In the first blog post of this series, we shared 10 steps to design your accountability feedback mechanism. Here we discussed how to set your objectives and layout the infrastructure and resources you will need to see this work through. If you missed it, we suggest you start there before turning to the next step: collecting feedback.

In this second part of our blog series on accountability feedback mechanisms, we want to share common challenges our Resilient Roots partners have encountered when collecting feedback from their primary constituents, along with some tips for how to make this process meaningful. Simply collecting feedback won’t make you a more accountable organisation, and it is important to be very intentional about what feedback to gather. This can then help you decide the methods and channels you will use, and the questions you want to ask. All of these aspects, along with the 10 tips below, will make your feedback collection exercise a fruitful, inclusive and productive process. Ultimately, this will help your organisation build a more trusted relationship with your constituents!

 

10 Steps to design your accountability feedback mechanism

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Resilient Roots: conquering the feedback loop - Part 1 of 5: “Design”


By Isabelle Büchner (Accountable Now) and Belén Giaquinta (CIVICUS)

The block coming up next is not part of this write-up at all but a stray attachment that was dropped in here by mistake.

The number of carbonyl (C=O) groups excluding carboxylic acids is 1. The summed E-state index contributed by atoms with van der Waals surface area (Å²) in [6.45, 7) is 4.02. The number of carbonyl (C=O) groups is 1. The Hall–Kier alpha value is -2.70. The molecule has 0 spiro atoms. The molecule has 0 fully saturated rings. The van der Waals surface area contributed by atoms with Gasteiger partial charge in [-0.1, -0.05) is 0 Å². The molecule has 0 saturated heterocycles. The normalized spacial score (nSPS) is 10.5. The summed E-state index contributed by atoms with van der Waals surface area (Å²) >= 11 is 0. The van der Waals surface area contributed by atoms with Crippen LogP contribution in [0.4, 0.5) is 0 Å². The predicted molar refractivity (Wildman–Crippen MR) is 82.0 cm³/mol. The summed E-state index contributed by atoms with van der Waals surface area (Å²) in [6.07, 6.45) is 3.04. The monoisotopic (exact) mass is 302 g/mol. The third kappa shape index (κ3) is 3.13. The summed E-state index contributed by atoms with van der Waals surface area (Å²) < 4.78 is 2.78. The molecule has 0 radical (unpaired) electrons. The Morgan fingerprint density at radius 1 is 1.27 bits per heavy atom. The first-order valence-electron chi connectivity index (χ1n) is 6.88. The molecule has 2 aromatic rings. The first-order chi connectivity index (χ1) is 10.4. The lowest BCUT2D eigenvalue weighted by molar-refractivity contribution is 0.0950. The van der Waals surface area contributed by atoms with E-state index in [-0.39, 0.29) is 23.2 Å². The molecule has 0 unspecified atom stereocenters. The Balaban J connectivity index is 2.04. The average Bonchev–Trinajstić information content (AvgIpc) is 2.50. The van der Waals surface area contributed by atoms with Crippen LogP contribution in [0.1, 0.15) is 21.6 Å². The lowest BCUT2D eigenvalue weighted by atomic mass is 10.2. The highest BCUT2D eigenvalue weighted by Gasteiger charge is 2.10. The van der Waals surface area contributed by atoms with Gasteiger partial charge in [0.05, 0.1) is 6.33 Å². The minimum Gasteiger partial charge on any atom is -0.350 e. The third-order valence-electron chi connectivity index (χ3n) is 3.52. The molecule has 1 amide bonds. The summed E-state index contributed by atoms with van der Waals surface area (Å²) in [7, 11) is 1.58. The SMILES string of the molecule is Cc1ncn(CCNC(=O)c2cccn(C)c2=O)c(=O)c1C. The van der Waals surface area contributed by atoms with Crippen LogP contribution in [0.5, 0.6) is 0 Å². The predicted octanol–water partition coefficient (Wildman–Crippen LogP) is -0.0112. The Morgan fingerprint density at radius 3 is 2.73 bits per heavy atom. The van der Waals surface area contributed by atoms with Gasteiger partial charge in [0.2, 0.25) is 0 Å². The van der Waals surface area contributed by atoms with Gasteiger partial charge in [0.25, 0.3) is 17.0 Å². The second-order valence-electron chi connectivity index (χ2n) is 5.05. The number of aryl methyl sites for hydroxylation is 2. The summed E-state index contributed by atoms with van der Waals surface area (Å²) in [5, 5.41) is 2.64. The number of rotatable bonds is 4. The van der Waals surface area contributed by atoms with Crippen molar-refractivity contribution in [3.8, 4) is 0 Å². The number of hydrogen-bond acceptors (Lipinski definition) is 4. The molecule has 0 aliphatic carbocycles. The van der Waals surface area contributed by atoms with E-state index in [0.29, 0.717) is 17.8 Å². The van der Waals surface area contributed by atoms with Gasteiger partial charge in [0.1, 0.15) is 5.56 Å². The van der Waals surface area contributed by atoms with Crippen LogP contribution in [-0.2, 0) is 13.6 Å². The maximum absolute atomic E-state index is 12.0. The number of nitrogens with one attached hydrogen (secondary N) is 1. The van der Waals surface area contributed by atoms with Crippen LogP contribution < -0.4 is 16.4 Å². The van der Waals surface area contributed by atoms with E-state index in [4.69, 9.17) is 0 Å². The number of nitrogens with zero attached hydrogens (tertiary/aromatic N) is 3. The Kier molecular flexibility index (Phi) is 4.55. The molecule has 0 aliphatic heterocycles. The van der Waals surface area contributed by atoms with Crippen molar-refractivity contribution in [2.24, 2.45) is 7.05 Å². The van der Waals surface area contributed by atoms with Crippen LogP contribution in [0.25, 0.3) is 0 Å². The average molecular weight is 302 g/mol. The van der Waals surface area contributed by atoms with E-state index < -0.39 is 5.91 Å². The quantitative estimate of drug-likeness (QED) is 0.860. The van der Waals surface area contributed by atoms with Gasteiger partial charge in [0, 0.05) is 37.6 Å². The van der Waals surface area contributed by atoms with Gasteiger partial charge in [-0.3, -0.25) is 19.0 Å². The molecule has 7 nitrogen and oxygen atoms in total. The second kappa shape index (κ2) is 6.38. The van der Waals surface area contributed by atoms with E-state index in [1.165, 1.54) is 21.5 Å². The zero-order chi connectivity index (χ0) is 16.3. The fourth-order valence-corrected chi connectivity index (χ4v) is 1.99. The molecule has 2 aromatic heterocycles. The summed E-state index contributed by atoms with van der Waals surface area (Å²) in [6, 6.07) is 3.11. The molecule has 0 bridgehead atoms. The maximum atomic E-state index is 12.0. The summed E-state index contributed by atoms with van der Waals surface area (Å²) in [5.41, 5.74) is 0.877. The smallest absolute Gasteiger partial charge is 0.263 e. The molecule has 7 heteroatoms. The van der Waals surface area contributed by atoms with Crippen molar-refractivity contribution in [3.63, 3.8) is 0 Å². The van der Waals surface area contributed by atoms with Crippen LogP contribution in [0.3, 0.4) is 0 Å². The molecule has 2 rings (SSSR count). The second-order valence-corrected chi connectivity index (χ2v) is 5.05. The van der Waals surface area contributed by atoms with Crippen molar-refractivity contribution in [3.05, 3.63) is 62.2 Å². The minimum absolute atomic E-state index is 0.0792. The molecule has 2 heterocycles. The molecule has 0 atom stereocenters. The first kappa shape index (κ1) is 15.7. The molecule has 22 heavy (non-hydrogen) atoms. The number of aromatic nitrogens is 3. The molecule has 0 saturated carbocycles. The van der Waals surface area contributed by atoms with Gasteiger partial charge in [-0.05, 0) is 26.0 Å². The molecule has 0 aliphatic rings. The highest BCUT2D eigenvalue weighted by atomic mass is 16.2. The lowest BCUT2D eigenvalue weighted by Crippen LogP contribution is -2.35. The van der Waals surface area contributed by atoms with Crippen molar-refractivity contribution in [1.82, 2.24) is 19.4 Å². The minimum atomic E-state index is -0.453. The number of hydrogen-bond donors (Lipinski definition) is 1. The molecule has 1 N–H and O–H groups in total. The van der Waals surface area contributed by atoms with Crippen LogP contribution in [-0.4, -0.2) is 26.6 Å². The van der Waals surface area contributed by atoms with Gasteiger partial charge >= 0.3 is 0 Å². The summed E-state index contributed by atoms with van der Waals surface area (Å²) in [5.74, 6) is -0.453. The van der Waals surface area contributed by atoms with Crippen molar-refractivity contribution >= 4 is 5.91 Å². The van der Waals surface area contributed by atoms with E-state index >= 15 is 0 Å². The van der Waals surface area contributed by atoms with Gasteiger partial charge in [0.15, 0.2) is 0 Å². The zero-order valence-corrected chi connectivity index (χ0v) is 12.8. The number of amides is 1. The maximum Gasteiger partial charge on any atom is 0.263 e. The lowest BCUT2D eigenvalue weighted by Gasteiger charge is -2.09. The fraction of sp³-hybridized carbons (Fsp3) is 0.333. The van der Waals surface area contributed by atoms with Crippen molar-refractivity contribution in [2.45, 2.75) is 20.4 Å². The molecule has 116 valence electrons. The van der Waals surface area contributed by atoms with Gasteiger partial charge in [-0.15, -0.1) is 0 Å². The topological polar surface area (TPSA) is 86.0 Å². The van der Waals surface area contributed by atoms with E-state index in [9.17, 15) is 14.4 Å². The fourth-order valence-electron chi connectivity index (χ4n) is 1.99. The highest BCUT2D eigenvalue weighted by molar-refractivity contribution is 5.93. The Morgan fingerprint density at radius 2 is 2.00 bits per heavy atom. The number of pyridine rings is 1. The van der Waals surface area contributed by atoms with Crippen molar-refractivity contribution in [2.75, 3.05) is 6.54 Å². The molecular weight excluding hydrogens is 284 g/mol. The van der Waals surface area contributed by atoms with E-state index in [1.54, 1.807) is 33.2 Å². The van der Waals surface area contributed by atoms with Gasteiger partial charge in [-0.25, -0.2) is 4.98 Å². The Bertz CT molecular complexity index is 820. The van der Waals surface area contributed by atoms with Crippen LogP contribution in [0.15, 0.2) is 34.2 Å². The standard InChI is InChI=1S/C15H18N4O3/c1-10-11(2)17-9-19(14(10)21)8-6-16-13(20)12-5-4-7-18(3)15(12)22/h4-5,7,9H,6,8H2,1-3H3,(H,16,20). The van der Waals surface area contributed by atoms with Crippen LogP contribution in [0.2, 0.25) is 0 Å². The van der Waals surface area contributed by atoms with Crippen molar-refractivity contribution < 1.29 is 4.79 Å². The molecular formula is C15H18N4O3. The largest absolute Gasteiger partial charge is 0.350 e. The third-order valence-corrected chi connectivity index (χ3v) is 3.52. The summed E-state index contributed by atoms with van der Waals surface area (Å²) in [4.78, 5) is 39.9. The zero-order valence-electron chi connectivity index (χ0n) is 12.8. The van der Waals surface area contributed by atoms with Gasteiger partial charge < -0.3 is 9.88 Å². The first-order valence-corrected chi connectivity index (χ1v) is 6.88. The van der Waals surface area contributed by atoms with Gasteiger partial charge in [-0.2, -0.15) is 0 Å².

AAA Blog Infographic

In the Resilient Roots initiative, 14 organisations from all over the world are running pilot projects to test new primary constituent accountability mechanisms. In most cases, these mechanisms focus on collecting and using feedback from the key constituents of each organisation.

Feedback is an important element of improving accountability, and for this process to be meaningful feedback mechanisms must include all 5 stages of a closed feedback loop.   You can read more about primary constituent accountability in this blog post, and learn about “closing feedback loops” in this 2 minute video

In this blog series, we want to highlight some key considerations for every stage of the feedback loop, share solutions to common challenges and simple tips that can help you harness feedback to improve primary constituent accountability. To illustrate this process, we are using examples and learnings from Resilient Roots pilot projects.